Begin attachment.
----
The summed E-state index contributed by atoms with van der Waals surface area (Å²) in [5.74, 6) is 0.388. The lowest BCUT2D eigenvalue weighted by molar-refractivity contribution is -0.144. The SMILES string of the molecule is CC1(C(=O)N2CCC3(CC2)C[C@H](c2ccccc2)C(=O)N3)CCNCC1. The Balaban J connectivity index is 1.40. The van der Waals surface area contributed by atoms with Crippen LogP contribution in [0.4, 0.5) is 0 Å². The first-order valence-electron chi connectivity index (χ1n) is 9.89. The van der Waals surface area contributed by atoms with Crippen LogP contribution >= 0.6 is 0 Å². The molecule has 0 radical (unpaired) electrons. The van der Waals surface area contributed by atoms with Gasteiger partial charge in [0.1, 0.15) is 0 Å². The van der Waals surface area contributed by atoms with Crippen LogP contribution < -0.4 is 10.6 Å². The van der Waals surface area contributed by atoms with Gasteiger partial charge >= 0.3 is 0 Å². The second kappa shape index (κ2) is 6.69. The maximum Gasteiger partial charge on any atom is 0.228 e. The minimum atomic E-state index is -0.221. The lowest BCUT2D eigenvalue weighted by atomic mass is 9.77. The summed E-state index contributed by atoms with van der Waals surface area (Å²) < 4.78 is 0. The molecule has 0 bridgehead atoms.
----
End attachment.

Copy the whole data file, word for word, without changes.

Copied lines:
The summed E-state index contributed by atoms with van der Waals surface area (Å²) in [5.74, 6) is 0.388. The lowest BCUT2D eigenvalue weighted by molar-refractivity contribution is -0.144. The SMILES string of the molecule is CC1(C(=O)N2CCC3(CC2)C[C@H](c2ccccc2)C(=O)N3)CCNCC1. The Balaban J connectivity index is 1.40. The van der Waals surface area contributed by atoms with Crippen LogP contribution in [0.4, 0.5) is 0 Å². The first-order valence-electron chi connectivity index (χ1n) is 9.89. The van der Waals surface area contributed by atoms with Crippen LogP contribution >= 0.6 is 0 Å². The molecule has 0 radical (unpaired) electrons. The van der Waals surface area contributed by atoms with Gasteiger partial charge in [0.1, 0.15) is 0 Å². The van der Waals surface area contributed by atoms with Crippen LogP contribution < -0.4 is 10.6 Å². The van der Waals surface area contributed by atoms with Gasteiger partial charge >= 0.3 is 0 Å². The second kappa shape index (κ2) is 6.69. The maximum Gasteiger partial charge on any atom is 0.228 e. The minimum atomic E-state index is -0.221. The lowest BCUT2D eigenvalue weighted by atomic mass is 9.77. The summed E-state index contributed by atoms with van der Waals surface area (Å²) < 4.78 is 0. The molecule has 0 bridgehead atoms.